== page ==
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Old Jul 25, 2013, 10:07 AM   #1
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European Commission Accepts Proposal by Penguin to End Apple E-Book Pricing Deal




European regulators have accepted a promise by the British media group Penguin and German media conglomerate Bertelsmann to scrap deals on electronic books, also known as "e-books", with Apple which were found to be in breach of European competition policy.

Penguin was not the only company in the firing line. Back in December 2012, the Commission criticized the practices of four large publishers, Simon & Schuster, Hachette, Holtzbrinck and Harper Collins, of working with Apple via an "agency model" whereby the publishers set the retail price and the distributor takes a fee (30% in Apple's case).

Under the "wholesale model" in place before Apple entered the market, publishers sell their goods to distributors for fixed prices and allow the distributors decide the final retail prices. The agency model came under fire for causing a rise in retail prices of e-books compared to the wholesale model championed by Amazon and Google. Under Apple's "most favored nation" contract clauses, it was allowed to match lower pricing by other retailers, and with the support of the major publishers effectively forced the entire industry to switch to the agency model, raising antitrust issues in a number of regions.

Joaquín Almunia, the European Commissioner for Competition, said in a press release from this morning:
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After our decision of December 2012, the commitments are now legally binding on Apple and all five publishers including Penguin, restoring a competitive environment in the market for e-books.
The development comes after a district judge in the United States, Denise Cote, said that Apple played a "central role" in helping to fix the price of e-books. Court documents show that Apple, along with five other publishers, "conspired to raise, fix, and stabilize the retail price for newly released and bestselling trade e-books in violation of Section 1 of the Sherman Antitrust Act, 15 U.S.C. § 1 ("Sherman Act") and various state laws". Apple has steadfastly claimed that it has done nothing wrong and will appeal the decision.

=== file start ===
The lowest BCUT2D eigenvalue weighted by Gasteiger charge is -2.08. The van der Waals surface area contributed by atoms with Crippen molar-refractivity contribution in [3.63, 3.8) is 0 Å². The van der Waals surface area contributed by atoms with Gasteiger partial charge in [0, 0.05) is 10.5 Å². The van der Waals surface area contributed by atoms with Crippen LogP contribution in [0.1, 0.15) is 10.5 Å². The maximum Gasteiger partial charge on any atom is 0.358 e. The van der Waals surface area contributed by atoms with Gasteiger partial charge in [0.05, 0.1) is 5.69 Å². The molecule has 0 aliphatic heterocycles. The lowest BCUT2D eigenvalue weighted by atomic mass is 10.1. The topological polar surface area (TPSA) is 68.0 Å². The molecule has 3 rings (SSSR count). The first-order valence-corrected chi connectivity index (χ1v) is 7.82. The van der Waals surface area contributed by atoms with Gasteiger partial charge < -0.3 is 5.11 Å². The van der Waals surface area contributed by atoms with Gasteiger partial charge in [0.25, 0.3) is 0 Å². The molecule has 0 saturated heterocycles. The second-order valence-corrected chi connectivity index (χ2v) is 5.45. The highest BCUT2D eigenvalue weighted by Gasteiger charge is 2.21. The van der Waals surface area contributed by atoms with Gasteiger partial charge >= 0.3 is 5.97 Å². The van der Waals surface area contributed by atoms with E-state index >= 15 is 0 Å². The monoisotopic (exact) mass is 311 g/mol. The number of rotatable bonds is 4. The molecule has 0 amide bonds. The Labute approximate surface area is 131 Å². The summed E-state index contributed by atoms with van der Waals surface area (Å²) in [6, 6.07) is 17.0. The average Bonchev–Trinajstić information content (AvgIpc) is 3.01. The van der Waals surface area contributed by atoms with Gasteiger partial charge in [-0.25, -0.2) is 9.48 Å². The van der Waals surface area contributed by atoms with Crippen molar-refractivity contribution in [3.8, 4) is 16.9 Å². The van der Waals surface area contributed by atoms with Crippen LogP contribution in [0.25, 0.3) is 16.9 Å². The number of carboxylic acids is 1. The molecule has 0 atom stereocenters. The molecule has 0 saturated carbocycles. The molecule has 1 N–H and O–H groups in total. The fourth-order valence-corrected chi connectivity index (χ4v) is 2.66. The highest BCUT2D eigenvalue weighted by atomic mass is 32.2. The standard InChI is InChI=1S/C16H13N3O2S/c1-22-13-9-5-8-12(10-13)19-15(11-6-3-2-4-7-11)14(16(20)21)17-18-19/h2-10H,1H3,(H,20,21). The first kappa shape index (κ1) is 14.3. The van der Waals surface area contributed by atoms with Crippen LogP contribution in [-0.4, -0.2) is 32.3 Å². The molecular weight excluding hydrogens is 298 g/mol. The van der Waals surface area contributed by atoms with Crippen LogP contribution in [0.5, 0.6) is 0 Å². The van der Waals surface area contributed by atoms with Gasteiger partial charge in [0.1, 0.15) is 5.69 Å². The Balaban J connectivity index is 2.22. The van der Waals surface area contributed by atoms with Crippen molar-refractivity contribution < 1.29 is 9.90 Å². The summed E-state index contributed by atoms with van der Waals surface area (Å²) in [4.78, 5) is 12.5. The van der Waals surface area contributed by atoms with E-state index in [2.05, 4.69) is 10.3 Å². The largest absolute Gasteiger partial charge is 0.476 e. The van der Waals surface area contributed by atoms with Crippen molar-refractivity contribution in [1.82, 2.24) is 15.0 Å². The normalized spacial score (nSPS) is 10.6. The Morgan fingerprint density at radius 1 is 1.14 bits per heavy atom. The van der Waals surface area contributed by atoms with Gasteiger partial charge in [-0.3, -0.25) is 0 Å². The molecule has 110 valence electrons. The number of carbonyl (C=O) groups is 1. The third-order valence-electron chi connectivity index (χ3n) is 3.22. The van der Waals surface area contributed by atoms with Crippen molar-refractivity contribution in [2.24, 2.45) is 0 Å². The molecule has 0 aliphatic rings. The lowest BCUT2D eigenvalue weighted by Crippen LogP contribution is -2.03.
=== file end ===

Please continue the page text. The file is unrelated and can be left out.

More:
The European Commission is well-known for imposing large fines on companies who fail to follow practices designed to protect consumers against anti-competitive behavior. In 2009, Intel was handed a record-breaking EUR1.06 billion ($1.45 billion) fine for the abuse of its dominance in the computer chip market and in 2004, Microsoft was fined EUR497 million (around $795 million) for offering Windows Media Player standard with its operating systems as well as providing no information about competing network software to interact with Windows desktops and servers.

Article Link: European Commission Accepts Proposal by Penguin to End Apple E-Book Pricing Deal
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Old Jul 25, 2013, 10:09 AM   #2
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O, come on! Who the hell is penguin and why he isn't jumping on the north pole?
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Old Jul 25, 2013, 10:29 AM   #3
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O, come on! Who the hell is penguin and why he isn't jumping on the north pole?
This joke is so bad it's moderately funny.

Anyhow, nice to see more lawsuits ending.
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Old Jul 25, 2013, 10:40 AM   #4
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Old Jul 25, 2013, 10:43 AM   #5
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At some point I wonder if apple my just drop out or start suing all governments and companies because its unable to compete and keep their ebook store open. I really think its just matter time..maybe within 5 yrs or less.
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Old Jul 25, 2013, 10:44 AM   #6
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...to scrap deals on electronic books, also known as "e-books"...
Really MacRumors? Thanks for that. I've been wondering for a long time....
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Old Jul 25, 2013, 10:45 AM   #7
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Originally Posted by ee13lbp View Post
This joke is so bad it's moderately funny.